Use of laser beam diffraction for non-invasive characterisation of CdTe thin film growth structure
journal contributionposted on 13.11.2015 by Nick Goffin, Fabiana Lisco, Alessandro Simeone, Gianfranco Claudio, John Tyrer, Elliot Woolley
Any type of content formally published in an academic journal, usually following a peer-review process.
Characterisation of Cadmium Telluride (CdTe) thin films commonly requires the use of invasive techniques for the identification of their structural growth and the detection of defects which occur during the deposition process. Structural growth and the presence of defects can affect the performance of the final device. A non-invasive inspection system for CdTe films has been developed to identify the structural properties of this material, comparing two different deposition techniques, Close Space Sublimation (CSS) and Magnetron Sputtering (MS). The proposed system utilises a 1 μm diode laser which passes through the CdTe layer, originating detectable diffraction patterns, which are characterised using image processing techniques and assessed using a neural network-based cognitive decision-making support system. Results are found to be consistent with the conventional microscopic techniques (SEM and TEM) used to analyse morphological and structural properties of thin-film CdTe solar cells.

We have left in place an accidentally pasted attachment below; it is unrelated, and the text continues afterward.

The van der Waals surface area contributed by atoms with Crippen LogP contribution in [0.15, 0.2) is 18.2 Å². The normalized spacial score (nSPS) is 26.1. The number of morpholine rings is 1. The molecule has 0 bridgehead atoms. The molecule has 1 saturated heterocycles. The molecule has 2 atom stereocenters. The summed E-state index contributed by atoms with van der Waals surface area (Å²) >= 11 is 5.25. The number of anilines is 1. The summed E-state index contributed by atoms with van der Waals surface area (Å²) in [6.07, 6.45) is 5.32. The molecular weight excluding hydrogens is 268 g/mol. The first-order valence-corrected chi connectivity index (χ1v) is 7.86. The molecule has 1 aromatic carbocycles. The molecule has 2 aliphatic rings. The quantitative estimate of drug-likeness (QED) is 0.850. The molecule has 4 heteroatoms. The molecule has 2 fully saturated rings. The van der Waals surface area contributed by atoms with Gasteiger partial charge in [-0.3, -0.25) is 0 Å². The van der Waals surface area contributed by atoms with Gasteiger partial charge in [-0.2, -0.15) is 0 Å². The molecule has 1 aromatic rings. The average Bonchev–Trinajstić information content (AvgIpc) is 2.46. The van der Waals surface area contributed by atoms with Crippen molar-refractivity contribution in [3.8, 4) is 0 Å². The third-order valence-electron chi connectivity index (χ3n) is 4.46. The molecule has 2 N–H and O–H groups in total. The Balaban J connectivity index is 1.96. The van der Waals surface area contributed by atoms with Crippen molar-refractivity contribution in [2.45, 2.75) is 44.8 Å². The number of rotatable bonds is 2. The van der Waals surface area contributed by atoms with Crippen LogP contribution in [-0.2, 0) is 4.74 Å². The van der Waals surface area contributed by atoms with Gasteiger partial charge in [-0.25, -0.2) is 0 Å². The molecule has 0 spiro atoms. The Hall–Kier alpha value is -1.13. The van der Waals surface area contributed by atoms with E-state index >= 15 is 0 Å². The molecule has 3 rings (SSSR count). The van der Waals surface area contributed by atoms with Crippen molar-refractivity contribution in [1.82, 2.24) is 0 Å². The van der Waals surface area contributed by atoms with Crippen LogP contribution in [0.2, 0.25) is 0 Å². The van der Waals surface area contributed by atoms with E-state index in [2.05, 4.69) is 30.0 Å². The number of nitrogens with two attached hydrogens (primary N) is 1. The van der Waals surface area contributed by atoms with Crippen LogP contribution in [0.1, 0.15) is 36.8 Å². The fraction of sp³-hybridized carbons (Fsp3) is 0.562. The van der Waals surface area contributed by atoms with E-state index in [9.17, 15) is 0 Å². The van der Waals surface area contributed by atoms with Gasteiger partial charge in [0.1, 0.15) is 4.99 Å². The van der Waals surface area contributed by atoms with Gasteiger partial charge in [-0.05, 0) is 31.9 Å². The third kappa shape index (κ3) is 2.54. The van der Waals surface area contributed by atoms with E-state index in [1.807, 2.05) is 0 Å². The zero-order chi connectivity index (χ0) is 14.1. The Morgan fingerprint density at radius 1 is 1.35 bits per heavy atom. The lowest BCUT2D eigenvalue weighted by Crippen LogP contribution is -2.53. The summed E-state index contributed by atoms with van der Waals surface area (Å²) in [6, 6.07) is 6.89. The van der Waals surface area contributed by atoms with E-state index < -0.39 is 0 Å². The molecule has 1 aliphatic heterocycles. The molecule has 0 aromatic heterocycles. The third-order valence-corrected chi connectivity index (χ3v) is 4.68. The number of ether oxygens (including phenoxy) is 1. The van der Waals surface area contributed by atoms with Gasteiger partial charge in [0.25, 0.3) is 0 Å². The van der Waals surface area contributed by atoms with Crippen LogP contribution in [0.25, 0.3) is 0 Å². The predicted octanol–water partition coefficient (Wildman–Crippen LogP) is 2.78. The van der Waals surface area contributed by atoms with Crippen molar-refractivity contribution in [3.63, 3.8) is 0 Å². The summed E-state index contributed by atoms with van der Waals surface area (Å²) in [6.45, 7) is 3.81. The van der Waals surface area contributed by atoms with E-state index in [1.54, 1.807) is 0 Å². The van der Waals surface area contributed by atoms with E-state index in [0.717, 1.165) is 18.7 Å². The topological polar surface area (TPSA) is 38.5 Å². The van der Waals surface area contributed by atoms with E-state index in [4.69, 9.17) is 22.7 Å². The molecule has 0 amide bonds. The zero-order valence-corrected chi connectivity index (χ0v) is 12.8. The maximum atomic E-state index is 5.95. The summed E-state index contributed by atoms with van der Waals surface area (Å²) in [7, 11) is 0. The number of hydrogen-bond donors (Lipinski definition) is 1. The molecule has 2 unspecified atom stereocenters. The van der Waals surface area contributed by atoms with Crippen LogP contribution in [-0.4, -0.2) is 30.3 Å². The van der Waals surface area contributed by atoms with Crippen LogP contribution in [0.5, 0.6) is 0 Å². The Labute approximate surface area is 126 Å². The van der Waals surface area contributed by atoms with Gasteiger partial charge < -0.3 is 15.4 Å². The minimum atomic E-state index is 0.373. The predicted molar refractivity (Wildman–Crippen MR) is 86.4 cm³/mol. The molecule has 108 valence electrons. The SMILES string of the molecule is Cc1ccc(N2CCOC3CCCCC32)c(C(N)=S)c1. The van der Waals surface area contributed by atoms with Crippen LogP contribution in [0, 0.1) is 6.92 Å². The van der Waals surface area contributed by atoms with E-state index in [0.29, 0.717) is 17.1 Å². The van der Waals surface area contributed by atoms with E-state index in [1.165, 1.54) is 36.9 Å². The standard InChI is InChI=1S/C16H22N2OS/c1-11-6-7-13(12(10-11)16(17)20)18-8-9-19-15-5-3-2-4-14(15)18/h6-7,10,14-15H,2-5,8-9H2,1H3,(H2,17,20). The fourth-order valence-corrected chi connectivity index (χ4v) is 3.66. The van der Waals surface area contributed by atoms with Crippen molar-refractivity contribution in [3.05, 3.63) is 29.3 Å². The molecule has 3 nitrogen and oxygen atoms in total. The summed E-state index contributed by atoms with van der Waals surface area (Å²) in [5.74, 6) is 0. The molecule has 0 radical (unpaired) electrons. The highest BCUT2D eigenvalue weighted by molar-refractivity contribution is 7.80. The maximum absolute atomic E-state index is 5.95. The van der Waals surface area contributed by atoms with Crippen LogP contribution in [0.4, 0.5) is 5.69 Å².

This research has been funded by the Engineering and Physical Sciences Research Council (EPSRC) in the UK, with project number EP/M014088/1,
- Mechanical, Electrical and Manufacturing Engineering